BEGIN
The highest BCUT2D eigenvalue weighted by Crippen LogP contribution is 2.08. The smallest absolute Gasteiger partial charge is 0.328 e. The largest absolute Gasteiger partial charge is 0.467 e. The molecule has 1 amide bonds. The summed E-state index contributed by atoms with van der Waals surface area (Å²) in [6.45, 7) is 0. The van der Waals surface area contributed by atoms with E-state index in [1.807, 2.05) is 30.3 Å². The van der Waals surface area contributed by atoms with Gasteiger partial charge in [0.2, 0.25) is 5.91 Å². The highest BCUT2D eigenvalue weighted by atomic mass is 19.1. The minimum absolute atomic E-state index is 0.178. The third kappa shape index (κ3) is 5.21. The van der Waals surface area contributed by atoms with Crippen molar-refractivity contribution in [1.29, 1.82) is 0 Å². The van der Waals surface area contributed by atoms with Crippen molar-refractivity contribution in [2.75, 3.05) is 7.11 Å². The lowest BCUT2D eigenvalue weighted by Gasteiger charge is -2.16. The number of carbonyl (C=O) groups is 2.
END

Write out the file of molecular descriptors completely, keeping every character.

The highest BCUT2D eigenvalue weighted by Crippen LogP contribution is 2.08. The smallest absolute Gasteiger partial charge is 0.328 e. The largest absolute Gasteiger partial charge is 0.467 e. The molecule has 1 amide bonds. The summed E-state index contributed by atoms with van der Waals surface area (Å²) in [6.45, 7) is 0. The van der Waals surface area contributed by atoms with E-state index in [1.807, 2.05) is 30.3 Å². The van der Waals surface area contributed by atoms with Gasteiger partial charge in [0.2, 0.25) is 5.91 Å². The highest BCUT2D eigenvalue weighted by atomic mass is 19.1. The minimum absolute atomic E-state index is 0.178. The third kappa shape index (κ3) is 5.21. The van der Waals surface area contributed by atoms with Crippen molar-refractivity contribution in [1.29, 1.82) is 0 Å². The van der Waals surface area contributed by atoms with Crippen molar-refractivity contribution in [2.75, 3.05) is 7.11 Å². The lowest BCUT2D eigenvalue weighted by Gasteiger charge is -2.16. The number of carbonyl (C=O) groups is 2.